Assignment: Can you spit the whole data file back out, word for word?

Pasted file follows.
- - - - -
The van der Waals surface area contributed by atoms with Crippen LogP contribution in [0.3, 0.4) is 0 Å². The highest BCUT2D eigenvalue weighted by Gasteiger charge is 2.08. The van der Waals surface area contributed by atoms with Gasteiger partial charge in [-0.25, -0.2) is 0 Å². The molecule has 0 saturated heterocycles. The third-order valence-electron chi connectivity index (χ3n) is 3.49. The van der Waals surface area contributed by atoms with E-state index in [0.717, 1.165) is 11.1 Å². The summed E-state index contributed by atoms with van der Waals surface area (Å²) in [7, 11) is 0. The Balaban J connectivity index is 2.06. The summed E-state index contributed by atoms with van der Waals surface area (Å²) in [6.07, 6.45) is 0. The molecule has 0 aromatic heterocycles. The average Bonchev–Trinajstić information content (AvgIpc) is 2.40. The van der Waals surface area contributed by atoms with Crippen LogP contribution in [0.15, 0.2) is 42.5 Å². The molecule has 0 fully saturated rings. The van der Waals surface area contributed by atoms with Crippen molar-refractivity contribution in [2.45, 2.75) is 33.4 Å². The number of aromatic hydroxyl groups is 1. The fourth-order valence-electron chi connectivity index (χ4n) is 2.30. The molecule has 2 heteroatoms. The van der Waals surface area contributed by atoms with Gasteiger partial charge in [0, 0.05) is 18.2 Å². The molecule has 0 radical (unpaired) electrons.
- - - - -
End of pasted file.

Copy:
The van der Waals surface area contributed by atoms with Crippen LogP contribution in [0.3, 0.4) is 0 Å². The highest BCUT2D eigenvalue weighted by Gasteiger charge is 2.08. The van der Waals surface area contributed by atoms with Gasteiger partial charge in [-0.25, -0.2) is 0 Å². The molecule has 0 saturated heterocycles. The third-order valence-electron chi connectivity index (χ3n) is 3.49. The van der Waals surface area contributed by atoms with E-state index in [0.717, 1.165) is 11.1 Å². The summed E-state index contributed by atoms with van der Waals surface area (Å²) in [7, 11) is 0. The Balaban J connectivity index is 2.06. The summed E-state index contributed by atoms with van der Waals surface area (Å²) in [6.07, 6.45) is 0. The molecule has 0 aromatic heterocycles. The average Bonchev–Trinajstić information content (AvgIpc) is 2.40. The van der Waals surface area contributed by atoms with Crippen LogP contribution in [0.15, 0.2) is 42.5 Å². The molecule has 0 fully saturated rings. The van der Waals surface area contributed by atoms with Crippen molar-refractivity contribution in [2.45, 2.75) is 33.4 Å². The number of aromatic hydroxyl groups is 1. The fourth-order valence-electron chi connectivity index (χ4n) is 2.30. The molecule has 2 heteroatoms. The van der Waals surface area contributed by atoms with Gasteiger partial charge in [0, 0.05) is 18.2 Å². The molecule has 0 radical (unpaired) electrons.